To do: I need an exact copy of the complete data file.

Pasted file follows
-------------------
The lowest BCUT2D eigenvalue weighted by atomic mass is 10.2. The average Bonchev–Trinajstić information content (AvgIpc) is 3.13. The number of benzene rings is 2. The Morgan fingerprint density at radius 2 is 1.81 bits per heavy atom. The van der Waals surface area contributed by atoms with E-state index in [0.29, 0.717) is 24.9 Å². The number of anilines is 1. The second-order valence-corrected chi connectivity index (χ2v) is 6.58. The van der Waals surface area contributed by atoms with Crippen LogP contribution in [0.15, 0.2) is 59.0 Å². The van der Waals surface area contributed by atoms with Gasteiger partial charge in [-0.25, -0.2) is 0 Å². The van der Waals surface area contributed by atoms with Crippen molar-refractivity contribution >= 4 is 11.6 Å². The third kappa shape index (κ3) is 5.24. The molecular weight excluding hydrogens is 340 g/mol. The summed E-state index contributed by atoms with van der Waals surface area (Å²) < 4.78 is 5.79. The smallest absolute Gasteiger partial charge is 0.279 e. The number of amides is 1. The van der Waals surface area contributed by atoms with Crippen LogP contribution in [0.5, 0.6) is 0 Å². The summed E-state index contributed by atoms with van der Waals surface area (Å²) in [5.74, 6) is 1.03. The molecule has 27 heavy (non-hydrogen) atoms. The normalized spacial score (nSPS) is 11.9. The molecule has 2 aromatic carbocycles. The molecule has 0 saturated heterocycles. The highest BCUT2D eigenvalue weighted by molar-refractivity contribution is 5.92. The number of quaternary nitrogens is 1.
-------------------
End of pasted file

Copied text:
The lowest BCUT2D eigenvalue weighted by atomic mass is 10.2. The average Bonchev–Trinajstić information content (AvgIpc) is 3.13. The number of benzene rings is 2. The Morgan fingerprint density at radius 2 is 1.81 bits per heavy atom. The van der Waals surface area contributed by atoms with E-state index in [0.29, 0.717) is 24.9 Å². The number of anilines is 1. The second-order valence-corrected chi connectivity index (χ2v) is 6.58. The van der Waals surface area contributed by atoms with Crippen LogP contribution in [0.15, 0.2) is 59.0 Å². The van der Waals surface area contributed by atoms with Gasteiger partial charge in [-0.25, -0.2) is 0 Å². The van der Waals surface area contributed by atoms with Crippen molar-refractivity contribution >= 4 is 11.6 Å². The third kappa shape index (κ3) is 5.24. The molecular weight excluding hydrogens is 340 g/mol. The summed E-state index contributed by atoms with van der Waals surface area (Å²) < 4.78 is 5.79. The smallest absolute Gasteiger partial charge is 0.279 e. The number of amides is 1. The van der Waals surface area contributed by atoms with Crippen LogP contribution in [0.5, 0.6) is 0 Å². The summed E-state index contributed by atoms with van der Waals surface area (Å²) in [5.74, 6) is 1.03. The molecule has 27 heavy (non-hydrogen) atoms. The normalized spacial score (nSPS) is 11.9. The molecule has 2 aromatic carbocycles. The molecule has 0 saturated heterocycles. The highest BCUT2D eigenvalue weighted by molar-refractivity contribution is 5.92. The number of quaternary nitrogens is 1.